The world of Dark Souls is, as the title makes obvious, really fucking dark. It’s grimdark fantasy in the mold of the Warhammer universe — but drawing on a wholly new and original myth cycle, an original metaphysics, and a fresh take on the Hero’s Journey arc of storytelling. When you’re fighting the endless armies of the undead, you inevitably find yourself wondering what makes them the enemies, and you the hero. You’re also undead, you’re also on the verge of madness and mindless rage, you’re the same kind of victim of the world’s decay as they are. Hell, you started the game in a prison because you’re just like them. A menace to the world. Undead and doomed to become a Hollow, with no will other than an eagerness to destroy the living and eat their humanity. (Which, by the way, you can and probably will do throughout the game’s events.)
And where your story intersects the world and the people in that world, death and chaos follow. You’re overturning the order of things, and you get to see the effects of that firsthand. There are no simplistic ‘dark side’ and ‘light side’ choices in Dark Souls. The faux morality of Bioware’s RPGs and (the worst ever) the Fable series are nowhere to be found. You make decisions and they have real impact on the people around you. For good or for bad; you can’t know, really, because you can’t know in the real world. Did the thing you told him push him over the edge? Should you have stopped her from doing that, or at least not encouraged her? Did he die because you weren’t good enough to save him, or because you were too good and made him feel worthless?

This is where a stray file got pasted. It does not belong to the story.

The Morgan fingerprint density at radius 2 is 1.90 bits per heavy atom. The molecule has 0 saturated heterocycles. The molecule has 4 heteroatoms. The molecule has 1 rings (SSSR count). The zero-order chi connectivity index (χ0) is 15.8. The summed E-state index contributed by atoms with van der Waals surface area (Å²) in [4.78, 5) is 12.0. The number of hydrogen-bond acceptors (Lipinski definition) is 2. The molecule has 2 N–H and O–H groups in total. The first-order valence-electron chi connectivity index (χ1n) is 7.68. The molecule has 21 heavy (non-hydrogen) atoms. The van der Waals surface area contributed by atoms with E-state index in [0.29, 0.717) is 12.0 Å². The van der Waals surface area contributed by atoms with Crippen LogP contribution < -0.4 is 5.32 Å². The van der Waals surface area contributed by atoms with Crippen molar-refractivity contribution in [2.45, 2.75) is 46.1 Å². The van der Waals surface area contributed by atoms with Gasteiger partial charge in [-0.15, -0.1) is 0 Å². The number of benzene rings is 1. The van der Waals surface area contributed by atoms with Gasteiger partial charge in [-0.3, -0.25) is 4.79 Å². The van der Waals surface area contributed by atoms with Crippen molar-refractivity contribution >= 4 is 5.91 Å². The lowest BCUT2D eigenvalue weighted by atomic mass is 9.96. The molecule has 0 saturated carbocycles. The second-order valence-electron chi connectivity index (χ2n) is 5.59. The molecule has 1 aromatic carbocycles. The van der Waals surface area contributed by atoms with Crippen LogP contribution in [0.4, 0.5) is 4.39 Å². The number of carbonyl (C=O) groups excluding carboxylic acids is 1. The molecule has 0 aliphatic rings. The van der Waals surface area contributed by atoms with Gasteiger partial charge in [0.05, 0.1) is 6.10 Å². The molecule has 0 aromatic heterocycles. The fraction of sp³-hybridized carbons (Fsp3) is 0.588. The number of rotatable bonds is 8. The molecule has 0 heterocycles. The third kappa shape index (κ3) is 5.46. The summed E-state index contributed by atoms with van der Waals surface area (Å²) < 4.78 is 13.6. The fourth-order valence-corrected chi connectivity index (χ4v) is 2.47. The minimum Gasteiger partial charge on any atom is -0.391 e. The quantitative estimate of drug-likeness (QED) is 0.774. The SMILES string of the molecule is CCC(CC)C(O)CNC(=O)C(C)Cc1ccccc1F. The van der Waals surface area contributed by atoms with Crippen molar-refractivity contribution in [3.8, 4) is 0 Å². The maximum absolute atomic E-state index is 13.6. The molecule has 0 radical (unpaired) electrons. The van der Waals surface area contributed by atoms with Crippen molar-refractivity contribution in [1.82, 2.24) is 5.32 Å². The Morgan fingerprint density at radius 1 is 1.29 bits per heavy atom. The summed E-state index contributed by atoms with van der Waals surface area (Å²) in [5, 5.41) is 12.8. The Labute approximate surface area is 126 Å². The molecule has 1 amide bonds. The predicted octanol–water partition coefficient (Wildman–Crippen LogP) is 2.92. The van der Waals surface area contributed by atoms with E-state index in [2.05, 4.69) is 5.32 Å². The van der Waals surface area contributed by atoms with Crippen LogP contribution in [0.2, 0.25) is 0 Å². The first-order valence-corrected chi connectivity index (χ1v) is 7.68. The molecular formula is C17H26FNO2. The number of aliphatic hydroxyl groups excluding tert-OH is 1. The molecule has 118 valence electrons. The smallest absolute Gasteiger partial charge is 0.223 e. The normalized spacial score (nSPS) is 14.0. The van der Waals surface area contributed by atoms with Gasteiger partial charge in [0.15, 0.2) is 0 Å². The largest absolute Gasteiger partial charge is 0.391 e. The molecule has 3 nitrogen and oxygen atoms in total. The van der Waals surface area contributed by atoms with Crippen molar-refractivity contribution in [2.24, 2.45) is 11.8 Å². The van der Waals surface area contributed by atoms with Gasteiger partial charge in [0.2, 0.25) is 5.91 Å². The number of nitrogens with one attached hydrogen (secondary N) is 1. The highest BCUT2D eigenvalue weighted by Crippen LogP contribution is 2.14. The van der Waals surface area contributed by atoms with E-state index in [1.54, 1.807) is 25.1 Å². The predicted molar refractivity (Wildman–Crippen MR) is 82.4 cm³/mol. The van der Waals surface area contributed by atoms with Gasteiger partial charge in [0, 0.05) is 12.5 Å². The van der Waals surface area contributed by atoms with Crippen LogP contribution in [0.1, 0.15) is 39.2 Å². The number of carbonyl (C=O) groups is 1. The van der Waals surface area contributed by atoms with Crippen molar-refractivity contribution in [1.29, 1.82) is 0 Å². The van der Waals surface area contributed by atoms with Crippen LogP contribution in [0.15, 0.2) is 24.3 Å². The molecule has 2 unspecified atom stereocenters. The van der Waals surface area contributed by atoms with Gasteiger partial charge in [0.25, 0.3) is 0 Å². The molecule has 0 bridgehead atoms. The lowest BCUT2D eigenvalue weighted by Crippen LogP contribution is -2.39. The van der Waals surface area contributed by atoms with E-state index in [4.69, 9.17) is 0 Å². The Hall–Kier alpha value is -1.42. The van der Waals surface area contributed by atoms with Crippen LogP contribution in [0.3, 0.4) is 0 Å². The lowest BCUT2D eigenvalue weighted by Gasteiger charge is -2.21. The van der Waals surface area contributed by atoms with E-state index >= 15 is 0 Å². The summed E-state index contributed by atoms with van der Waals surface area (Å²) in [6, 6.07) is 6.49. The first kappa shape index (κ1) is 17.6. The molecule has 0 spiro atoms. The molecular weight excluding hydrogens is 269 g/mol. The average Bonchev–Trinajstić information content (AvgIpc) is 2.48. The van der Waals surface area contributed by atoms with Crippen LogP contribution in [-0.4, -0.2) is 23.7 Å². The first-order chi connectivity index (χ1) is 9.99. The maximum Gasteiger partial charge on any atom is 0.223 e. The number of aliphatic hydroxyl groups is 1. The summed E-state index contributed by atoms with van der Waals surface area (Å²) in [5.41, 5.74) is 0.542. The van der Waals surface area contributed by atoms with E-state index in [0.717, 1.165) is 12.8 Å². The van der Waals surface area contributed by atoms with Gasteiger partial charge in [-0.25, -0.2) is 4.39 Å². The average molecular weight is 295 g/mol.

Yes, I’m not kidding about those last few. You do things and don’t think about them, because it’s a video game, but the world reacts in ways you could not have predicted, and then later you get to see the consequences of your actions. Maybe you’ll even recognize them as such.
There’s a depth to Dark Souls that’s difficult to capture in words, though I’ve spent four thousand of them trying to do so. My three star rating is described as, and meant as, a call to action: this is a game you should play. You may not think it’s the kind of game you’d like, but it’s worth trying anyway, and it’s possible that you, like me, will learn that you are wrong: it is the kind of game you’d like.
After playing Dark Souls, my entire approach to game play and game design has shifted in a small but very important way, and it’s given me a vocabulary for talking about challenge, storytelling, and system design that I didn’t have before. That alone is enough to earn this game my highest possible rating; every other amazing thing about it is just added icing on this particular cake.